It took 21 years for Lydia Wayman to understand why she was different.

At 2, she was discussing the life cycles of insects with her mother. At 4, she was reading chapter books. While gifted academically, Lydia refused most foods, couldn’t stand clothes with seams, and became inconsolable if bumped in a crowded store. She loved cats but had trouble making friends.

When her parents consulted doctors and psychologists, they were told their daughter suffered from anxiety and would outgrow her food aversions. Teachers said she was bright but self-centered.

Then, at the beginning of her senior year of college, Ms. Wayman met Leigh Valencia, a fellow member of the color guard and a psychology major. Ms. Valencia noticed that Ms. Wayman was unusually bothered by bright lights, struggled to follow verbal instructions and missed subtle, nonverbal cues—the glances, facial expressions and nods that are so much a part of communication. It wasn’t shyness. Ms. Wayman seemed unable to click with others, Ms. Valencia thought, and asked her if she had ever been evaluated for autism.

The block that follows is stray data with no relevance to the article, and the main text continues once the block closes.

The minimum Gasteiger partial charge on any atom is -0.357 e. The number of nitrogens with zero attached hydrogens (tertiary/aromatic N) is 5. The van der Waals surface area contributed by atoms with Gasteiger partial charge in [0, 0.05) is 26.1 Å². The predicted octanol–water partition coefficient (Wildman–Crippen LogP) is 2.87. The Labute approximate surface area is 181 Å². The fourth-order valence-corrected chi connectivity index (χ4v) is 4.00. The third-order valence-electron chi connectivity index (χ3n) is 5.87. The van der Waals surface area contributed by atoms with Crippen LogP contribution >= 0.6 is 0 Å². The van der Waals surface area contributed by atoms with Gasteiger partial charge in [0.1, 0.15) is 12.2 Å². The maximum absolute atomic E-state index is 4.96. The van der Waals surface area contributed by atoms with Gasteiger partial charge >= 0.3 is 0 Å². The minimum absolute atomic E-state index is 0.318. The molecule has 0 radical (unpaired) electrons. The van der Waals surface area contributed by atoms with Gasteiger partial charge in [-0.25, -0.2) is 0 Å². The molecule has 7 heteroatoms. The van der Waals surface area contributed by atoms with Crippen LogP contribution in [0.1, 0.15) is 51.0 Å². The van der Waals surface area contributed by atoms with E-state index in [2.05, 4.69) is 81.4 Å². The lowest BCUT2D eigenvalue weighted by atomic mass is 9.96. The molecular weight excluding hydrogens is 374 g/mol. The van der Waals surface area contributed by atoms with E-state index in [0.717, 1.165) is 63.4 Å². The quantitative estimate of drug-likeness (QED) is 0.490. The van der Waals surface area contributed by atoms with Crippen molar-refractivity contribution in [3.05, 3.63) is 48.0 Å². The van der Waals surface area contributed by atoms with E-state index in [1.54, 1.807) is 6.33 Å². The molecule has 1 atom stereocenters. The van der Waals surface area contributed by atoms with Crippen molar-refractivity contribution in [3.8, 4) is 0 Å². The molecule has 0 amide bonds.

A few months later, Ms. Wayman was diagnosed with what is now called autism spectrum disorder, a developmental disability typically characterized by social and cognitive impairments. Instead of being troubled, she was relieved. For most of her life, she had tried to hide her quirks and be like everyone else. “I never had cause to think I was any different than anyone else, and so with every new failure, I had to conclude I was at fault,” says Ms. Wayman, now 27, in one of several long written exchanges, her preferred way to communicate. “When I got my diagnosis, I started to let go of my need to ‘just be NORMAL!’ ”

Autism spectrum disorder has always been difficult to diagnose. There are no medical tests or single distinguishing traits. Some people with autism need 24-hour care, and others are college graduates. One person with autism may talk incessantly about dinosaurs, and another may be unable to speak. People with autism generally have difficulties relating to others, but many are happily married with children.

Today, 1 in 68 children is diagnosed with autistic behaviors. When Ms. Wayman was born, the criteria were narrower, and doctors weren’t as familiar with the disorder.

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